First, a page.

15 April 2024 794 words, 4 min. read

Multi-item or single-item scales: How do you choose?

By Pierre-Nicolas Schwab PhD in marketing, director of IntoTheMinds
In this article, I deal with a rather technical but especially important subject in quantitative research: choosing the right measurement scale. I give you 8 points of comparison to make the right choice.

If you are conducting a survey, scales will help you measure variables. A scale is a way of measuring the response to a question. There are 2 families of scales in use: multi-item and single-item. Multi-item scales comprise several questions or items assessing various aspects of the same construct. Single-item scales measure a construct with a single question or item. The choice between these scales affects the research results’ precision, reliability, and applicability. I propose comparing these two scales along 8 important dimensions in this article.

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Multi-item scale Single-item scale
Concreteness of the construct abstract constructs concrete constructs
Dimensionality/complexity multidimensional, moderately complex, unidimensional, or extremely complex
Semantic redundancy low high
Main role of constructing dependent or independent variable moderator or control variable
Desired accuracy high low
Tracking of changes adequate to avoid
Sample population heterogeneous homogeneous
Available sample size large small

To compare the 2 scale types, I propose to analyze 8 dimensions.


Multi-item scale

Several indicators are used to “measure” the various facets of a concept. This minimizes interpretative variance. In this way, a construct can be measured more abstractly.

Single-item scales

These are ideal if you want to conduct a concrete measurement. However, they are only problematic if the construct is simple. My rule is simple: reserve single-item scales for concrete, universally understood constructs.


Multi-item scales

Simply put, the more dimensions a construct has, the more important it is to use a multi-item scale. In other words, when the construct is multifaceted, each item will represent a different dimension or aspect.

Single-item scale

By contrast, single-item scales are more suited to unidimensional measurement. As I wrote in the previous paragraph, the single-item scale will be reserved for naturally simple and coherent constructs. I won’t go into the question of representativeness here, but you can easily understand that it’s a challenge. It would help if you made sure that the item used is truly representative of the entire construct. Conduct a literature review and use a confirmed scale to ensure everything runs smoothly. This will help you to avoid headaches.

Semantic redundancy

Multi-item scales

I often tell my colleagues that the most important questions regarding market research deserve to be asked twice. It’s the same with scales, and it’s called semantic redundancy. It is commonly applied to multi-item scales. Its purpose is to enhance measurement reliability.

Single-item scales

Of course, when your scale has only one question (item), it cannot feature semantic redundancy. Therefore, you play a significant role in formulating and interpreting the item. As a result, the reliability of your measurement will depend entirely on a single question.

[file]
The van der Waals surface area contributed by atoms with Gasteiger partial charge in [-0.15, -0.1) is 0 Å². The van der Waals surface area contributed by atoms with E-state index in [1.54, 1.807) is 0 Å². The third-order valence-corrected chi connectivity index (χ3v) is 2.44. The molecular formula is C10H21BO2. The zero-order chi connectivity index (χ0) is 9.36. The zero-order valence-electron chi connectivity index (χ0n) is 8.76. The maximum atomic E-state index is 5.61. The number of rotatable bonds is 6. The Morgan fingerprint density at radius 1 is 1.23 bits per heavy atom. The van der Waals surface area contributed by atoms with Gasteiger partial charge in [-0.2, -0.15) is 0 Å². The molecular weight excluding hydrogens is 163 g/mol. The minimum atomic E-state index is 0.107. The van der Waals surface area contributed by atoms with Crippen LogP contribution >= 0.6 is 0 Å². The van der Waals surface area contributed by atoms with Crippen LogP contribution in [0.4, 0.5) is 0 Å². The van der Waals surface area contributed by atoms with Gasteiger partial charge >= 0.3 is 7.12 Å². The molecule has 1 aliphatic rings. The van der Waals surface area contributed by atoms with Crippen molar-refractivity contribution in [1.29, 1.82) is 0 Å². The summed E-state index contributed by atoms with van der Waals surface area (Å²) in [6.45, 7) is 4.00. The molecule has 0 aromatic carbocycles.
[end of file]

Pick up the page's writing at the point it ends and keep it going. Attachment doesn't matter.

Asking just one question can also be advantageous when it comes to avoiding fatiguing respondents with a lengthy series of questions. Your dropout rate will be lower as a result.

Main role of the construct

Multi-item scale

Let me get straight to the point. If the construct you want to measure is central to your research project, opt for a multi-item scale. They’re more robust and reliable.

Single-item scales

In my case, I reserve a single-item scale for measuring a construct that is not the main focus of my research. This scale measures a “nice to have,” such as a moderating effect.

Desired precision

Multi-item scales

Multi-item scales offer greater precision. The measurement is conducted on several items, so the average score better reflects reality than a single-item measurement.

Single-item scales

Accuracy is often lower. Nevertheless, it may be sufficient for exploratory research. You should also bear in mind that the accuracy of a single-item scale depends largely on the quality and specificity of the formulation.

Tracking changes

Multi-item scales

Multi-item scales are better suited to tracking changes (over time, for example). Multi-dimensionality is an asset for detecting distinct types of variation. If you want to assess how a perception evolves, try to measure the corresponding construct with a multi-item scale.

Single-item scales

The ability of a single-item scale to conduct tracking change needs to be improved. It is, therefore, best to avoid its use in this particular case.

Population samples

Multi-item scale

I’ve already talked about sampling strategies. Your choice of scale will also depend on them. Multi-item scales are particularly effective when you need to sample a diverse population (e.g., a random sample).

Single-item scales

The simplicity of single-item scales limits their use, but they can be good instruments in simple cases when the population is homogeneous, for example.

The size of available samples

Multi-item scale

If your sample size is large enough, a multi-item scale will enable you to confirm the reliability and factor structure of the measure.

Single-item scales

Single-item scales are preferable when your sample size is limited. As mentioned in other paragraphs, this may be the case for exploratory research.

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